This week, Liv Siddall looks at the future of the humble pub quiz, and whether it can survive now that we all carry the infinite wisdom of the internet in our pockets.
Who doesn’t bloody love a pub quiz? For one hour a week your friends aren’t just people that let you hang around with them, you’re an indestructible team of knowledge who will stop at nothing to win the coveted pint glass full of pound coins. You’ve been handed the tag of “geography” due to your gap year experience and you believe in yourself more than you ever do in your real job. As you sip on your shandy, you scan the room to “suss out” your competitors and try to think of the wittiest quiz name since Quiz-Teama Aguilera shook things up in 2008. The bag of Scampi Fries is open and the quiz master’s testing the mic…things start to get a little. bit. tense…
Well, that’s how it should be. In 2009 a study found that there were 22,445 pub quizzes going on each week in the UK. That was the year that pretty much everyone had bought, or was planning to buy, an iPhone 3GS. People were just getting to grips with the idea that they could carry the internet, therefore infinite knowledge, around with them. Before that, it was still possible to go to a pub quiz and cheat using a phone – you could run to the toilets and text your mum, or even make a cheeky phone call to a friend outside. If you were really daring you could ask a rival team while you’re outside having a smoke.
Those tactics however were risky and didn’t always bring the correct answer, much to the displeasure of your teammates. Now, though, all you have to do is Google the answer between your legs on your phone and get it within seconds. And why not? It’s only a pub quiz, you’re not stealing from a charity shop. No one’s going to arrest you…
So what are the pubs meant to do? Take your phone off you when you come in and keep them safe behind the bar? Have matron-like people patrolling the tables looking for rule-benders? That’s never going to happen.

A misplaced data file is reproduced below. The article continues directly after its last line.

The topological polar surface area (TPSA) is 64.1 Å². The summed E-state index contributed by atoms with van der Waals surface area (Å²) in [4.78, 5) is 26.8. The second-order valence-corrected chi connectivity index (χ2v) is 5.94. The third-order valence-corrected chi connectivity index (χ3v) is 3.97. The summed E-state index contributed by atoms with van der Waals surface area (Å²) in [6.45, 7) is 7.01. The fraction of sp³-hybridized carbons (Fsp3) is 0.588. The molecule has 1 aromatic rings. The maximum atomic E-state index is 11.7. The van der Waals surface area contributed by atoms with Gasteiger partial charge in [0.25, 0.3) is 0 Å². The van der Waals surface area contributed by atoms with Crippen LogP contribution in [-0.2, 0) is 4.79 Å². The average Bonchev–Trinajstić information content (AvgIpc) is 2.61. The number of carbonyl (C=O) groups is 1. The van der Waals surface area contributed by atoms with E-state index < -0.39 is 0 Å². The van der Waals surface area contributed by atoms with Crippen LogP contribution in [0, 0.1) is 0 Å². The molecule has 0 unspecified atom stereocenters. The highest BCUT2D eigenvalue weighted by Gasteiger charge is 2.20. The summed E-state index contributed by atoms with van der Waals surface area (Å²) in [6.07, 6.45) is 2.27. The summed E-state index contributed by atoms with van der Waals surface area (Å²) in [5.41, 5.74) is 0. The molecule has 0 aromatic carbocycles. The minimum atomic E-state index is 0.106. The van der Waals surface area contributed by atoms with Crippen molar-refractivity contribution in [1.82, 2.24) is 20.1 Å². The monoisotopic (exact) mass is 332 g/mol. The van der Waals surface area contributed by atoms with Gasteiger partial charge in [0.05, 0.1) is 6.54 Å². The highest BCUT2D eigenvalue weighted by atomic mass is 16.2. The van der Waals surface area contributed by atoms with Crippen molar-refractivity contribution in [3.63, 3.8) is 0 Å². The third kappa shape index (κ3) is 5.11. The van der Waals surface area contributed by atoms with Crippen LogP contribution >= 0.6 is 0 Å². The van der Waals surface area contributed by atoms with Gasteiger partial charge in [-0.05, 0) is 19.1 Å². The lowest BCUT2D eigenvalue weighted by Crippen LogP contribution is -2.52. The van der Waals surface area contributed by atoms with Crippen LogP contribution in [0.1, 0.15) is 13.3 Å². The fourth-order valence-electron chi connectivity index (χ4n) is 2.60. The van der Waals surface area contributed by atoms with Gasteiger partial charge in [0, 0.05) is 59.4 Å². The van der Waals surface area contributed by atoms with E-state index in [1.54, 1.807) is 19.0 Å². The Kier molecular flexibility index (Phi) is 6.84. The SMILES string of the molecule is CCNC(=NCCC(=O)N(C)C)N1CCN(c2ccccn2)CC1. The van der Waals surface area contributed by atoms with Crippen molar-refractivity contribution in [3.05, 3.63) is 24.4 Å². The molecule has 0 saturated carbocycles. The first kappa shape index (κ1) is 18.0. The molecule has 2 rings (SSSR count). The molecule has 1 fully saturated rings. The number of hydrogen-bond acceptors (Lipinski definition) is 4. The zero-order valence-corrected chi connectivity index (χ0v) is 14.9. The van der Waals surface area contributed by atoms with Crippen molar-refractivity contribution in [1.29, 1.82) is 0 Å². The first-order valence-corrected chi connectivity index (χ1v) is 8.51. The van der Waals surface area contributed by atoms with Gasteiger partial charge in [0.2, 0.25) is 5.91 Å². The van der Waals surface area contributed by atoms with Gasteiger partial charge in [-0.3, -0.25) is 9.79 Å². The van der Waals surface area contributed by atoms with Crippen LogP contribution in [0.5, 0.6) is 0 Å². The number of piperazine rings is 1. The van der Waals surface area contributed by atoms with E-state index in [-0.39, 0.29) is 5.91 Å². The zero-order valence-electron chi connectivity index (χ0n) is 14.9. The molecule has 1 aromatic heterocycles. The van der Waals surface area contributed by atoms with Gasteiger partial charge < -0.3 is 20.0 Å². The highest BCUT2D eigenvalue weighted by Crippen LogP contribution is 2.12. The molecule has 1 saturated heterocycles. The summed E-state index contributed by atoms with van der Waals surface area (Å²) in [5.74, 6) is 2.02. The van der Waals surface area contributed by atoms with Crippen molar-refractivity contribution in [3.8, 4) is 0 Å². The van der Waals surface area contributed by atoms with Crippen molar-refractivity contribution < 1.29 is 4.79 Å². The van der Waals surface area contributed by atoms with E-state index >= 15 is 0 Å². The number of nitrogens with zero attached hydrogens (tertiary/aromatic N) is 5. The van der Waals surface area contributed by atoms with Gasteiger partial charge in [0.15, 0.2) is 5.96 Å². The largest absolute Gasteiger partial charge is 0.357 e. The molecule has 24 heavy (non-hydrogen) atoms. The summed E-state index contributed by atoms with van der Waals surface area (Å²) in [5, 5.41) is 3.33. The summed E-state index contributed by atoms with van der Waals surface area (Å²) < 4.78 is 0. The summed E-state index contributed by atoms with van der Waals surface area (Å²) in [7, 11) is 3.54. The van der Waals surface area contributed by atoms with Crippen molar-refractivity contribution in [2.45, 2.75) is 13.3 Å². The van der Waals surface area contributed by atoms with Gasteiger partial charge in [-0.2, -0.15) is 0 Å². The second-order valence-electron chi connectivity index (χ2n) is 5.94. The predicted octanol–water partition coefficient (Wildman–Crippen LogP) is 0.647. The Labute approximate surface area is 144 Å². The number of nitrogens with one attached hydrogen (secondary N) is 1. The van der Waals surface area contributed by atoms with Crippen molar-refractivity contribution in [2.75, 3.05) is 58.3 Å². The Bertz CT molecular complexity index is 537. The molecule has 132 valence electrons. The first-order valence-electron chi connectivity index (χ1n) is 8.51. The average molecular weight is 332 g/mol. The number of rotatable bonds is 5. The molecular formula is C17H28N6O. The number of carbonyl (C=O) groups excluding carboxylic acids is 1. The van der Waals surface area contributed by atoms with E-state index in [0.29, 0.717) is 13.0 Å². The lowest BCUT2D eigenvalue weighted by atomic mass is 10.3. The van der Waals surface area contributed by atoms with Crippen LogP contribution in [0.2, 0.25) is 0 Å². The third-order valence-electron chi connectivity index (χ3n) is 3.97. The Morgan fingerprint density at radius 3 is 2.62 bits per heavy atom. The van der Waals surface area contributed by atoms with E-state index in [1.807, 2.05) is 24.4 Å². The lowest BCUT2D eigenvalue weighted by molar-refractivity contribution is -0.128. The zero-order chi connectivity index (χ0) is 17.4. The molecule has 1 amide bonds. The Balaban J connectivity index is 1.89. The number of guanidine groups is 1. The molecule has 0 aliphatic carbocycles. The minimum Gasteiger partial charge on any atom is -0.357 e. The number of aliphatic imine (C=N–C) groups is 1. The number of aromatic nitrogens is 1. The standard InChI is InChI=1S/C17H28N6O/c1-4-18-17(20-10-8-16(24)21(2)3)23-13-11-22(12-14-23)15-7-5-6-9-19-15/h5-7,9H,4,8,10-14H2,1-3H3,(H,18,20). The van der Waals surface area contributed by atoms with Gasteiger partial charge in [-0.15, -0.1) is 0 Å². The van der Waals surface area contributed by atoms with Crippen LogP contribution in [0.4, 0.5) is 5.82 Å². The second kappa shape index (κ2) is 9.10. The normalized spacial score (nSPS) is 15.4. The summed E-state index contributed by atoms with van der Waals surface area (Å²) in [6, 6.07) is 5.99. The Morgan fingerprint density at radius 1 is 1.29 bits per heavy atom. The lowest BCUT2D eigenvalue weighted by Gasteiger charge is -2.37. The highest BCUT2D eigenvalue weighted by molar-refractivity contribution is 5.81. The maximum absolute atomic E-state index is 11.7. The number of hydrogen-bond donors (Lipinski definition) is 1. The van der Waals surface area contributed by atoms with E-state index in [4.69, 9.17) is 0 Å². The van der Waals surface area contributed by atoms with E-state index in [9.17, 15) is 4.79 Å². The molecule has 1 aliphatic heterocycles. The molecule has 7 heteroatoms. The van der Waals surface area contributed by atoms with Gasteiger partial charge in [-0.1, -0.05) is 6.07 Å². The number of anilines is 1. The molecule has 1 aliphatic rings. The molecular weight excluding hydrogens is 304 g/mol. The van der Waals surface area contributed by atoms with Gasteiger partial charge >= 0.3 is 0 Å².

Some pubs in London are tackling the issue creatively, for instance the Boogaloo in Highgate which uses images, film clips and soundtracks rather than simple questions for their cinema-themed quiz. The Star of Bethnal Green asks teams to use their acting skills to impersonate animals to clinch the winning prize. Your iPhone won’t help you there.
The fact of the matter is that 99% (ish) of us own web-ready phones. We are also, as a nation, rather competitive and we like to WIN. Should anyone be blamed for cheating at a pub quiz, or is it just human nature? Shall we all just use our phones from now on and let the winner be decided on who is the best at Googling the answers? I don’t know. If it means we can keep the rapidly dying-out pub quiz, and one of the best Tuesday nights you’ll ever have, then so be it.
All comments welcome below!
- All of human life was there: welcome back to the Best of the Web
- Jody Barton's passionate and political work masters many disciplines
- A Hail Mary pass: how to win the ads at the Super Bowl
- February diary: Where to go and what to see
- Hey Studio’s athletic and geometric typeface for ESPN’s magazine
- Karl Hab’s hypnotic photographs taken out of a plane window
- The importance of creative education: why making is as important as maths, reading and science
- Why Fonts Matter, and how they impact your mood
- How to beat creative block: one designer offers his invaluable advice
- Pentagram’s dynamic and shifting identity for a Serbian digital arts festival
- PETA’s x-rated Super Bowl advert banned from TV (NSFW)
- Bureau Mirko Borsche works with Nike Basketball on a new graphic language